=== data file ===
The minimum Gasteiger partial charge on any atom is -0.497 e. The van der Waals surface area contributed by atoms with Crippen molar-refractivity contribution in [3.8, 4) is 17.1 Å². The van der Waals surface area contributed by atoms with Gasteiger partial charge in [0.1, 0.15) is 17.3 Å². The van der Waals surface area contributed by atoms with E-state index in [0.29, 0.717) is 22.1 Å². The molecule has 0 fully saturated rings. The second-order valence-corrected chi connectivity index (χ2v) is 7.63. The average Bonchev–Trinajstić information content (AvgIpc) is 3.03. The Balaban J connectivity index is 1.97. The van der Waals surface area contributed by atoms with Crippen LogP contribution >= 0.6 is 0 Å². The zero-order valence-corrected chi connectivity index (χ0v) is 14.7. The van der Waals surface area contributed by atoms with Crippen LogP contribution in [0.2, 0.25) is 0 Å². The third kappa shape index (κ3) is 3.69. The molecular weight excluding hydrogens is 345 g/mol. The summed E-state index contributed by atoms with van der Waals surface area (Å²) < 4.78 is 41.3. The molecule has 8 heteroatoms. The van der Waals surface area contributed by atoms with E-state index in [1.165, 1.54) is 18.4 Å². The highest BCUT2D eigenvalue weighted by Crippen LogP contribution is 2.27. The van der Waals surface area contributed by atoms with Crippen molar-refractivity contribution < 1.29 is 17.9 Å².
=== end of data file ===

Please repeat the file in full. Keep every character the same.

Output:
The minimum Gasteiger partial charge on any atom is -0.497 e. The van der Waals surface area contributed by atoms with Crippen molar-refractivity contribution in [3.8, 4) is 17.1 Å². The van der Waals surface area contributed by atoms with Gasteiger partial charge in [0.1, 0.15) is 17.3 Å². The van der Waals surface area contributed by atoms with E-state index in [0.29, 0.717) is 22.1 Å². The molecule has 0 fully saturated rings. The second-order valence-corrected chi connectivity index (χ2v) is 7.63. The average Bonchev–Trinajstić information content (AvgIpc) is 3.03. The Balaban J connectivity index is 1.97. The van der Waals surface area contributed by atoms with Crippen LogP contribution >= 0.6 is 0 Å². The zero-order valence-corrected chi connectivity index (χ0v) is 14.7. The van der Waals surface area contributed by atoms with Crippen LogP contribution in [0.2, 0.25) is 0 Å². The third kappa shape index (κ3) is 3.69. The molecular weight excluding hydrogens is 345 g/mol. The summed E-state index contributed by atoms with van der Waals surface area (Å²) < 4.78 is 41.3. The molecule has 8 heteroatoms. The van der Waals surface area contributed by atoms with E-state index in [1.165, 1.54) is 18.4 Å². The highest BCUT2D eigenvalue weighted by Crippen LogP contribution is 2.27. The van der Waals surface area contributed by atoms with Crippen molar-refractivity contribution < 1.29 is 17.9 Å².